For posts that do well, you can schedule them to be reshared again at certain intervals.
Tip: Keeping your feed full of your highest-engaging posts helps you stay active without having to always be on your social media accounts. My highest-engaging posts almost always involve influencers. Tagging and interacting with influencers (especially targeted influencers) can help boost your post engagement.
#3: Manage Influencer Networking With Asana
Asana is like Trello on steroids. You can use it for everything from a daily task list to long-term project management or a training resource for your employees. It’s also a great tool for managing influencer networking.
The free version of Asana is great for simple task lists. But the premium plan (which runs $9.99 per month per user) gives you access to private teams and projects, has no team limit, offers admin features, and more.
To set up your account, first create a workspace, which is a set of projects. Each workspace can have its own unique members. You might have one workspace for your entire business or multiple workspaces based on teams within your business such as a marketing team workspace, an HR workspace, and so on.
Once you’ve set up a workspace, you’re ready to set up individual projects. Projects can be assigned to your whole team or private to certain members. To set one up, click the + sign next to Projects in the left-hand menu.
You can set up each project as a to-do list or a Trello-style board. For instance, you might use lists for tasks and boards for permanent links (like training documents or videos) that need to stay around for training and referencing.
To set up a resource board, simply select Board instead of List when you create a new project. To add a column to your board, click +Add Column and type in a name. Click the + sign under the name to add a card. From there, each card acts as a task item in a list.
Here’s an example of a resource board:
To add a task to a list, click inside the list box and type in a name. You can assign it to specific team members, set a due date, write a description, and create sub-tasks. Click the three dots button to add tags.
To add a description, click inside the Description field. Team members can comment on tasks, and the @mention functionality works just like a social media platform to notify people about a comment on a task.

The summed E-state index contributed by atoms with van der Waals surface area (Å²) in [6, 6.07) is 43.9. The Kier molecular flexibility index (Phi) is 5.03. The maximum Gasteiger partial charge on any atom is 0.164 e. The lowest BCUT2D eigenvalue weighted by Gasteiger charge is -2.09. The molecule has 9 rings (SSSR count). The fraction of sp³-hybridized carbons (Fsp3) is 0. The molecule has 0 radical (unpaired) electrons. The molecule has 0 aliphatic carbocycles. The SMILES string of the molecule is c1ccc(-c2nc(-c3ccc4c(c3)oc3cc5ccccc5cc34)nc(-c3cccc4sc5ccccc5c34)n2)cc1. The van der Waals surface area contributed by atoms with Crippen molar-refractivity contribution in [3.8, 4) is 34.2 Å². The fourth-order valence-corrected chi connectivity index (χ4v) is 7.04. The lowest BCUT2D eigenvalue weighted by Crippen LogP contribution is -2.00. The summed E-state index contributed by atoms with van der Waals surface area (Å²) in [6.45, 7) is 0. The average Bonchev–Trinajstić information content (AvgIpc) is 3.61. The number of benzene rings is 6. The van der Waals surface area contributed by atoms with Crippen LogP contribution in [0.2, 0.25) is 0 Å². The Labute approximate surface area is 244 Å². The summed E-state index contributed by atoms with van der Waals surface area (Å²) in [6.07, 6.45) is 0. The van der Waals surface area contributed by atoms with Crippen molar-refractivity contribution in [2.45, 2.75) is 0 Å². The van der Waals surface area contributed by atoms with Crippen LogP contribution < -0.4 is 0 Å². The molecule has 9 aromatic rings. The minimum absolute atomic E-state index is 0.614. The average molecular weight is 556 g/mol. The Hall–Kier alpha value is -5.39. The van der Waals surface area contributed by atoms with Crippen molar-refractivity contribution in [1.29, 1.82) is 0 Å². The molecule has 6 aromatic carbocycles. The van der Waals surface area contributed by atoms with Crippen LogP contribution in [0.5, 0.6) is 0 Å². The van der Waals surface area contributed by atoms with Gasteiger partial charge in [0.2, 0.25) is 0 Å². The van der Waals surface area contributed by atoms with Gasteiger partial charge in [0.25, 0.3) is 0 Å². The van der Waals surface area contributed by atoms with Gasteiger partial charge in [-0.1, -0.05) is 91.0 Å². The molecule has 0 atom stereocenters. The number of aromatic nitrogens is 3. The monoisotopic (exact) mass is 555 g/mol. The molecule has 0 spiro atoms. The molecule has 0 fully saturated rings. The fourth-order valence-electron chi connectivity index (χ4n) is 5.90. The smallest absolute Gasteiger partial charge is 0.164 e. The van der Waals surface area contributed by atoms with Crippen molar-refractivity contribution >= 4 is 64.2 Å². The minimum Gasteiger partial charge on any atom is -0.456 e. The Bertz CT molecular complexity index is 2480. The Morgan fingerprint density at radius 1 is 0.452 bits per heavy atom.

If you want to set sub-tasks, click the button with the lines connecting two circles next to the thumbs up (users can “like” certain tasks, because why not?). To illustrate, you could set up sub-tasks for connecting with certain influencers and updating their description in Zoho after you interact with them.
For social media management, I use Asana as a sort of CRM to keep in the loop with influencers I’m contacting and potential clients who’ve reached out through social media.
You can use Asana with Zoho Social to track your goals with influencers and assign employees (or yourself) to keep in touch with them. I do this through a project called Social Media Relationship Building.
This board has three columns:
- Want to Connect With – people you haven’t connected with yet, but want to.
- Made Connection – people with whom you’ve made some kind of connection, like a comment or emails back and forth, but haven’t worked with on anything.
- Worked With – people you’ve worked with to some extent. They contributed to an article or helped you promote something, or they’ve become a client.
You can use a board like this to track progress with the influencers you want to build relationships with. On each person’s card, list your goal for that person and any connections you’ve made with them such as sharing their content or commenting on their blog.
From here, you can create tasks for yourself or someone on your social team to frequently connect with these people. This contact could be sharing their content and tagging them, commenting on their posts, or sending an email.
As the relationship grows, move the person along the three boards and add any relevant notes. As an example, you could track when they share or link to an article you wrote. If they share/link once, chances are they’ll do it again!
And that’s all there is to it! These four tools — Influence.co, Social Blade, Zoho Social, and Asana — will help you manage and succeed with your social media influencer campaigns.
What do you think? How do you manage your social media influencer campaigns? Are there any other tools you would add to this list? Let me know in the comments below!